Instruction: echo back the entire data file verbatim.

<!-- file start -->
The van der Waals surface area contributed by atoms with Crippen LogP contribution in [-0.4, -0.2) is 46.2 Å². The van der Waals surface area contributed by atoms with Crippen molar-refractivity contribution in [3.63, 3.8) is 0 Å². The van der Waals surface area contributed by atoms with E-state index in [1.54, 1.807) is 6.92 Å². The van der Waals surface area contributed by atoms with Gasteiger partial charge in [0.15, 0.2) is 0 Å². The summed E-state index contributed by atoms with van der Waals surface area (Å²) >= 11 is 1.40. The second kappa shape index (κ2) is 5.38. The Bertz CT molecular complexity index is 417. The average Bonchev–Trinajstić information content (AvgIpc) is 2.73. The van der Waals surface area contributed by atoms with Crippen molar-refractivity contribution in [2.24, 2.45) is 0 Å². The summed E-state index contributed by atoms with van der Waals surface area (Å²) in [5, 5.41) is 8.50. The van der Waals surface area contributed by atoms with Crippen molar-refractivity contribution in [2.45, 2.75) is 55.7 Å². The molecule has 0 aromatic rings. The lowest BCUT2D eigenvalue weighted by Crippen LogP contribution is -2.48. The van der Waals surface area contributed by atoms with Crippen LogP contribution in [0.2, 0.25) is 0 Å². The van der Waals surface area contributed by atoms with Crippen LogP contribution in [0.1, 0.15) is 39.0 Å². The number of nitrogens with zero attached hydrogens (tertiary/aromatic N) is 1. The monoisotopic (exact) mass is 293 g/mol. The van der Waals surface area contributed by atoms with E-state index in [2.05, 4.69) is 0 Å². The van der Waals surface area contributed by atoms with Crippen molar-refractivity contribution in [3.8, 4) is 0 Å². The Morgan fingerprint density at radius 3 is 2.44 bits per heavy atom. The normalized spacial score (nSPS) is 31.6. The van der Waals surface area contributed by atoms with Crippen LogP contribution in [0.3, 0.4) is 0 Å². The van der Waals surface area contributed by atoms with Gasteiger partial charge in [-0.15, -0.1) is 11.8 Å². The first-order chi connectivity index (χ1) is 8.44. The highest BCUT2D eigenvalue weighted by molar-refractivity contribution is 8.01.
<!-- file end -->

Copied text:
The van der Waals surface area contributed by atoms with Crippen LogP contribution in [-0.4, -0.2) is 46.2 Å². The van der Waals surface area contributed by atoms with Crippen molar-refractivity contribution in [3.63, 3.8) is 0 Å². The van der Waals surface area contributed by atoms with E-state index in [1.54, 1.807) is 6.92 Å². The van der Waals surface area contributed by atoms with Gasteiger partial charge in [0.15, 0.2) is 0 Å². The summed E-state index contributed by atoms with van der Waals surface area (Å²) >= 11 is 1.40. The second kappa shape index (κ2) is 5.38. The Bertz CT molecular complexity index is 417. The average Bonchev–Trinajstić information content (AvgIpc) is 2.73. The van der Waals surface area contributed by atoms with Crippen molar-refractivity contribution in [2.24, 2.45) is 0 Å². The summed E-state index contributed by atoms with van der Waals surface area (Å²) in [5, 5.41) is 8.50. The van der Waals surface area contributed by atoms with Crippen molar-refractivity contribution in [2.45, 2.75) is 55.7 Å². The molecule has 0 aromatic rings. The lowest BCUT2D eigenvalue weighted by Crippen LogP contribution is -2.48. The van der Waals surface area contributed by atoms with Crippen LogP contribution in [0.2, 0.25) is 0 Å². The van der Waals surface area contributed by atoms with Crippen LogP contribution in [0.1, 0.15) is 39.0 Å². The number of nitrogens with zero attached hydrogens (tertiary/aromatic N) is 1. The monoisotopic (exact) mass is 293 g/mol. The van der Waals surface area contributed by atoms with E-state index in [2.05, 4.69) is 0 Å². The van der Waals surface area contributed by atoms with Crippen molar-refractivity contribution in [3.8, 4) is 0 Å². The Morgan fingerprint density at radius 3 is 2.44 bits per heavy atom. The normalized spacial score (nSPS) is 31.6. The van der Waals surface area contributed by atoms with Crippen LogP contribution in [0.3, 0.4) is 0 Å². The van der Waals surface area contributed by atoms with Gasteiger partial charge in [-0.15, -0.1) is 11.8 Å². The first-order chi connectivity index (χ1) is 8.44. The highest BCUT2D eigenvalue weighted by molar-refractivity contribution is 8.01.